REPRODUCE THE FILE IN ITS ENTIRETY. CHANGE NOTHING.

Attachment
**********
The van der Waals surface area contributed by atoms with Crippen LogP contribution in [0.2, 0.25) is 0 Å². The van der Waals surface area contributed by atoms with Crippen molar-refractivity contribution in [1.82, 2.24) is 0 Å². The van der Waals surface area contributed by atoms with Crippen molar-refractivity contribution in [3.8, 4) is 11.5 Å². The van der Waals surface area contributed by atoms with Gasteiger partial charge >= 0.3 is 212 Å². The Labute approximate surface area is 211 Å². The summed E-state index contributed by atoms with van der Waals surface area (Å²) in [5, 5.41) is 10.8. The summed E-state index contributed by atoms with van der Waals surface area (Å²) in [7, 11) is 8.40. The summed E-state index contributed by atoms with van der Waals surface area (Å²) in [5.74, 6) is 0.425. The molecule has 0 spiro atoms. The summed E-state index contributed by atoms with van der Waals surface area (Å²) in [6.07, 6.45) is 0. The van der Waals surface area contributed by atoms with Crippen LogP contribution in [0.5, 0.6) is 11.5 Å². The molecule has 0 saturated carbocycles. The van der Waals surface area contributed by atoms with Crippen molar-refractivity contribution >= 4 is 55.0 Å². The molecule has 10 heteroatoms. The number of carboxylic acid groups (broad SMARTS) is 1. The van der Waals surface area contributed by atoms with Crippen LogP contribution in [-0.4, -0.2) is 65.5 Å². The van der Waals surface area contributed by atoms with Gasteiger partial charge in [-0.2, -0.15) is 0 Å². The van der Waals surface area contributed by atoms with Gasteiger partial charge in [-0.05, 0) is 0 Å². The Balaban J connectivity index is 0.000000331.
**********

The van der Waals surface area contributed by atoms with Crippen LogP contribution in [0.2, 0.25) is 0 Å². The van der Waals surface area contributed by atoms with Crippen molar-refractivity contribution in [1.82, 2.24) is 0 Å². The van der Waals surface area contributed by atoms with Crippen molar-refractivity contribution in [3.8, 4) is 11.5 Å². The van der Waals surface area contributed by atoms with Gasteiger partial charge >= 0.3 is 212 Å². The Labute approximate surface area is 211 Å². The summed E-state index contributed by atoms with van der Waals surface area (Å²) in [5, 5.41) is 10.8. The summed E-state index contributed by atoms with van der Waals surface area (Å²) in [7, 11) is 8.40. The summed E-state index contributed by atoms with van der Waals surface area (Å²) in [5.74, 6) is 0.425. The molecule has 0 spiro atoms. The summed E-state index contributed by atoms with van der Waals surface area (Å²) in [6.07, 6.45) is 0. The van der Waals surface area contributed by atoms with Crippen LogP contribution in [0.5, 0.6) is 11.5 Å². The molecule has 0 saturated carbocycles. The van der Waals surface area contributed by atoms with Crippen molar-refractivity contribution >= 4 is 55.0 Å². The molecule has 10 heteroatoms. The number of carboxylic acid groups (broad SMARTS) is 1. The van der Waals surface area contributed by atoms with Crippen LogP contribution in [-0.4, -0.2) is 65.5 Å². The van der Waals surface area contributed by atoms with Gasteiger partial charge in [-0.2, -0.15) is 0 Å². The van der Waals surface area contributed by atoms with Gasteiger partial charge in [-0.05, 0) is 0 Å². The Balaban J connectivity index is 0.000000331.